Although I discussed this topic a few months ago, it recently came up again, over on Sarah Weinman’s wonderful blogsite, “Confessions of an Idiosyncratic Mind.” (http://www.sarahweinman.com/) She cites a review in the Washington Post of Sue Grafton’s mystery series. The reviewer, Patrick Anderson (yes, the same infamous reviewer I’ve talked about before) wrote:
“If Grafton’s talents have not been fully appreciated, it may be because male reviewers can have problems with the Millhone books. The first thing that struck me about them was — dare I say it? — how girly they can be. Kinsey agonizes a lot over whether her love of junk food is expanding her posterior. She often tells me more than I want to know about hairstyles, cosmetics, clothing and kitchens. And she is surely the only private eye ever to declare that, after a hard day’s crime-fighting, the best way to relax is not by lifting a bottle of rotgut but by folding the laundry and scrubbing the toilet.
To appreciate Grafton, we must accept that her series is written not only by a woman and about a woman but also for women. We guys can tune in if we choose, but we’re not Grafton’s core constituency.”
My first reaction was, quite frankly, amazement. And irritation. Because what he’s saying is that the concerns of women don’t amount to a hill of beans to male readers. Okay, so sleuth Kinsey Milhone thinks about clothing and kitchens and maintaining her girlish figure. The very things, quite frankly, that most women — half the human race, mind you — think about. According to Anderson, that makes these books uninteresting to men. And, in particular, to male reviewers.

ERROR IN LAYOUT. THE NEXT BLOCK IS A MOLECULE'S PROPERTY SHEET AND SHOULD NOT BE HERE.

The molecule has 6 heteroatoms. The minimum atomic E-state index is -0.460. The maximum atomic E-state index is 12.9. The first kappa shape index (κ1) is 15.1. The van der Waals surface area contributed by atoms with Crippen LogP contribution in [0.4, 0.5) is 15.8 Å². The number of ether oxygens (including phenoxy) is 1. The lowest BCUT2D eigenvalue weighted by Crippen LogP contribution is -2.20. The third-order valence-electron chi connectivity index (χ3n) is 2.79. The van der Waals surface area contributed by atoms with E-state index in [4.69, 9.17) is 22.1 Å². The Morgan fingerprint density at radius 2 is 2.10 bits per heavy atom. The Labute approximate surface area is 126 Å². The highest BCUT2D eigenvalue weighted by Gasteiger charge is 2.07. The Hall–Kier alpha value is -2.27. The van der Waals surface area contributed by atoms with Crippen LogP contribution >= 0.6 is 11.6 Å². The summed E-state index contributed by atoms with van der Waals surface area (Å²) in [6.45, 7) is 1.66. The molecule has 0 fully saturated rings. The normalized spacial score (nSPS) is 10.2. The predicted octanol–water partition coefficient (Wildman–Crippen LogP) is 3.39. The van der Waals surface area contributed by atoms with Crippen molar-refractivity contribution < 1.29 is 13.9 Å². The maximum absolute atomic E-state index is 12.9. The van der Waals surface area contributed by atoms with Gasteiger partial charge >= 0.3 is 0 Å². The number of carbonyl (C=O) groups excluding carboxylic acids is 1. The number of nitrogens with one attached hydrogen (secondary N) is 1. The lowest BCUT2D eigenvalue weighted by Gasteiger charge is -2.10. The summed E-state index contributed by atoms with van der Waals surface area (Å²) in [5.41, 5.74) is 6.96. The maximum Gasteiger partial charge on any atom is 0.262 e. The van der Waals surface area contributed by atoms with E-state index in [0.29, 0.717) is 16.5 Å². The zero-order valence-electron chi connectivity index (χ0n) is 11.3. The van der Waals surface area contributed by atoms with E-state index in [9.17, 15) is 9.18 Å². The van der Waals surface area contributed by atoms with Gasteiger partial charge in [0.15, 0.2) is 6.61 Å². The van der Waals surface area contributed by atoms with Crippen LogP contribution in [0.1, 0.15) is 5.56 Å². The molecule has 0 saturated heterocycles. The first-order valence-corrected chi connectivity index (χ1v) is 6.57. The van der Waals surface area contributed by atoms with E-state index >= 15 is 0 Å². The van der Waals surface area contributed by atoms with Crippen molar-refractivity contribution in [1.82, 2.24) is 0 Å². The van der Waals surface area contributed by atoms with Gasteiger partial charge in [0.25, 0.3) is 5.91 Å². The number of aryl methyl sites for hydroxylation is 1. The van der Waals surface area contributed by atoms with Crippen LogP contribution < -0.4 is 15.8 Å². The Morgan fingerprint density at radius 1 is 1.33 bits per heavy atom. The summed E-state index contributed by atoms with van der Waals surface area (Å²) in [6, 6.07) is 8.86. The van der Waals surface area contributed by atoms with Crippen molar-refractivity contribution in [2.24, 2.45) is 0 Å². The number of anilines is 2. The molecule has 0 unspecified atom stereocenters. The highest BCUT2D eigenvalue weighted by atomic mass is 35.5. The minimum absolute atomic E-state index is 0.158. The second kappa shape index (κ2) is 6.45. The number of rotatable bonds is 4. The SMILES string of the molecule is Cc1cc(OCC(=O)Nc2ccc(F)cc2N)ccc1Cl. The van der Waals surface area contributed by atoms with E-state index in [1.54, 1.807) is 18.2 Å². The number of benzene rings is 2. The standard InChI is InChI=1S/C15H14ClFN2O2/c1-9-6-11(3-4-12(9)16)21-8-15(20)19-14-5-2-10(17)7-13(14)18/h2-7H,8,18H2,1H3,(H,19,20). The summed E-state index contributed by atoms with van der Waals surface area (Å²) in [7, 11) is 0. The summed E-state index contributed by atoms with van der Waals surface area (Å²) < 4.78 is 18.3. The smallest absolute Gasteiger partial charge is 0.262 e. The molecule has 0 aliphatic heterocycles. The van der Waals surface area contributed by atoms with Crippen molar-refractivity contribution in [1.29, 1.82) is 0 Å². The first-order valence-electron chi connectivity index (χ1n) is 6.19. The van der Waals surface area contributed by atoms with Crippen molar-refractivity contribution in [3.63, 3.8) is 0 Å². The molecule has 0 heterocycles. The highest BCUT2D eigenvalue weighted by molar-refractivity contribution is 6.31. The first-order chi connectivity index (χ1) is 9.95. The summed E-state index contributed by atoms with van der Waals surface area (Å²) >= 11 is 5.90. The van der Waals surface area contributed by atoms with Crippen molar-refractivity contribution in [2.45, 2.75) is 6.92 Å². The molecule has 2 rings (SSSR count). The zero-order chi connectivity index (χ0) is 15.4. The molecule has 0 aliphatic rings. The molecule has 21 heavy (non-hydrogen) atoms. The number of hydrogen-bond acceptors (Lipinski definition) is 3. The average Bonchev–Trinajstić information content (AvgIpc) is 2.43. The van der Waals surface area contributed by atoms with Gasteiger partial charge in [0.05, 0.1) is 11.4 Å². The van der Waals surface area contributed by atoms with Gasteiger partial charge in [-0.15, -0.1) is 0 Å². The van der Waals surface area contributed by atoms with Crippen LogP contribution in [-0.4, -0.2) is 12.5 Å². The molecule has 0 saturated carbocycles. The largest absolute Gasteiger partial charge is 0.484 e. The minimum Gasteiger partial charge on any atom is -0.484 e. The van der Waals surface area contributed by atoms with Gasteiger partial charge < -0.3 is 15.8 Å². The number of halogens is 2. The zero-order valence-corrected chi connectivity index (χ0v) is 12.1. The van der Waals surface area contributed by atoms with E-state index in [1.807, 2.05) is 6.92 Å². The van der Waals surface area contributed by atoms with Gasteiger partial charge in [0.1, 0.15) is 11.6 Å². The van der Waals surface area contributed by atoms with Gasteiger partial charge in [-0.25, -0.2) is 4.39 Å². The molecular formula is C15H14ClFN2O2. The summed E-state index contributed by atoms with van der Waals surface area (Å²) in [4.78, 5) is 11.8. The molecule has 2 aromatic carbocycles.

Now then. How many of us women readers are willing to read countless mysteries starring male detectives who drink to excess, watch TV sports, describe their cars in loving detail, and do “guy” things? How often does a reviewer write, “his books are too man-ish to interest women?” Women readers, it’s automatically assumed, are willing to cross gender boundaries and read about Dirk Pitt and Jack Ryan and Jack Reacher. And we do, with gusto.
But if a woman sleuth dares to act like a woman, then they’re radioactive to Patrick Anderson. Who said, in his review of VANISH, that only women would care about the struggles of a “lactating detective.” Because men sure don’t give a damn.
Think about the fictional male sleuths that have appeared in books through the years: Quadriplegic. Obsessive-compulsive. Jazz-obsessed. Alcoholic. Drug-addicted. Cat burglar. Jewel thief. “Righteous” serial killer. There’s even a sleuth who’s secretly … a dinosaur.
But a female sleuth who’s a new mom trying to figure out the deal about breast-feeding, is just too, well, WEIRD.
Half the human race. And some male reviewers couldn’t care less about us.